Entrepreneur was a great cook and storyteller
A photo posted on Snoop Dogg's Instagram pays tribute to his late uncle Reo Varnado (right), owner of Reo's Ribs in Portland. Photo from @Snoopdogg Instagram.
The tributes and memories are pouring in for Reo Varnado, the late Portland entrepreneur who made signature barbecue recipes born from his Black family roots into a Portland restaurant and destination for good food and company.
Varnado, the owner of Portland’s Reo’s Ribs and nephew of Rapper Snoop Dogg, died Jan. 14 after an extended illness.
His longtime friend and business partner Myra Girod said a memorial service has been scheduled for Saturday, Jan. 29 in Magnolia, Miss. the town where Varnado was born. A special memorial for family and friends in the Portland area also is being planned for February or another time soon to be announced.
A great cook and storyteller, Varnado traced his recipes back generations, connecting to the stories told by own family members in Mississippi, including a grandmother freed from slavery, Girod said.
He was so good at building friendships and creating new customers with good food and humor, Girod said, attributing Varnado’s goodwill to helping make racial progress for the greater Portland community.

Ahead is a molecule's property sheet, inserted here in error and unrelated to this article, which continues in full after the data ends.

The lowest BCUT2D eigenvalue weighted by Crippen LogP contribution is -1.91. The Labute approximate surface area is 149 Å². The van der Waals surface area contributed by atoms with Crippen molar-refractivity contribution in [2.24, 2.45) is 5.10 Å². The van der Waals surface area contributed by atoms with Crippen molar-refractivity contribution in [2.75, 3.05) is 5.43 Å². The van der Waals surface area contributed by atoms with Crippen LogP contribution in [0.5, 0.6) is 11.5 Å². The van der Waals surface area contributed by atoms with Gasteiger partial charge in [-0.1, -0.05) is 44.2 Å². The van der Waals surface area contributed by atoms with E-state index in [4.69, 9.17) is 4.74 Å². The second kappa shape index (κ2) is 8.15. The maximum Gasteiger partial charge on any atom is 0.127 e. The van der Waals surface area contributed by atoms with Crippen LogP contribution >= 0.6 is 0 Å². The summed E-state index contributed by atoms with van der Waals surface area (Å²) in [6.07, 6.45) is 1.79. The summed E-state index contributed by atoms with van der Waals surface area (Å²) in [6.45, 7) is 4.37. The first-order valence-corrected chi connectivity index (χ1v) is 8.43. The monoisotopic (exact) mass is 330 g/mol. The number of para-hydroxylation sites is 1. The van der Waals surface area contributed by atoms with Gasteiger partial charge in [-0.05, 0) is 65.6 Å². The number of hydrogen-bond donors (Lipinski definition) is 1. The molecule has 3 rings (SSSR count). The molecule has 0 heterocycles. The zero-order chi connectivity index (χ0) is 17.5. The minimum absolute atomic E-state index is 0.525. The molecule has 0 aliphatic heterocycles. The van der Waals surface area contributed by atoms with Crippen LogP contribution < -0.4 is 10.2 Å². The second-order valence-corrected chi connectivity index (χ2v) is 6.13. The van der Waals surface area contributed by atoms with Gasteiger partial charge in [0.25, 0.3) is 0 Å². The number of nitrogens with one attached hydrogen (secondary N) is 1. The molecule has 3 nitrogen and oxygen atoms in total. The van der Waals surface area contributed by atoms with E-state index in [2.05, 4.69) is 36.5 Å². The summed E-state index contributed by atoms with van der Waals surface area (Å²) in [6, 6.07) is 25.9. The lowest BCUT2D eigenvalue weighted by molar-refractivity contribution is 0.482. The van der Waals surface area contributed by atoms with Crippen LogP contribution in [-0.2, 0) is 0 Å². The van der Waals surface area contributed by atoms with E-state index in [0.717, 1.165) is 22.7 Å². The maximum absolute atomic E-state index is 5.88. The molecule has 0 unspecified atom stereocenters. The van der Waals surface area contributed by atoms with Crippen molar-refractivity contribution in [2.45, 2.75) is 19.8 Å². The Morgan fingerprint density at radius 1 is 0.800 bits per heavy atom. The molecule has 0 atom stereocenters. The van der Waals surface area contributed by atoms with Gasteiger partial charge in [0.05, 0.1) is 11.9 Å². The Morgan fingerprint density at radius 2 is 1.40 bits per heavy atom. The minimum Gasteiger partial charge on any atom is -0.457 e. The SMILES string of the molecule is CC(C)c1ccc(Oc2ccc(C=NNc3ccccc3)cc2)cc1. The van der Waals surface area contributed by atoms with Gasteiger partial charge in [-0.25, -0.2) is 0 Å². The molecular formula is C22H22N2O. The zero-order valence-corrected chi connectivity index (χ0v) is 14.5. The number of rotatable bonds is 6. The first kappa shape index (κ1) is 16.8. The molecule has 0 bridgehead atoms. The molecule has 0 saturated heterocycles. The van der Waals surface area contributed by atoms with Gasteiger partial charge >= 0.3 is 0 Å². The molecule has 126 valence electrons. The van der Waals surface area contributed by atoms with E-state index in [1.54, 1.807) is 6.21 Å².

“He loved people, and people enjoyed his food and stories,” she said.
Portland blues entertainer Norman Sylvester, who like Varnado was also born in Mississippi, said the city has lost a soulful, warm and giving person. Varnado also had a music career, singing in the duo the Varnado Brothers and gospel group The Beyonds.
“Rest in Peace my Mississippi brother,” Sylvester posted on Facebook.
“Definitely a local treasure,” added Portland City Commissioner JoAnn Hardesty in another post.
Snoop Dogg, who made multiple visits to Reo's Ribs over the years, also posted about his uncle’s death, adding a message on Instagram with a picture of himself and Varnado.
"U will be missed. Thank u for loving me and the whole world u were a blessing," he wrote.
Varnado and Girod founded Reo's Ribs in 1999. The restaurant had its beginnings as a food cart in Aloha before moving to southwest Portland, later to southeast Portland and then eventually to its current location in the Hollywood neighborhood.
At the time of Varnado’s death, the restaurant was preparing to reopen after being damaged in a 2020 fire. But his surviving family members, including his son, Erris, and other long-time employees still plan to reopen the restaurant and continue his legacy.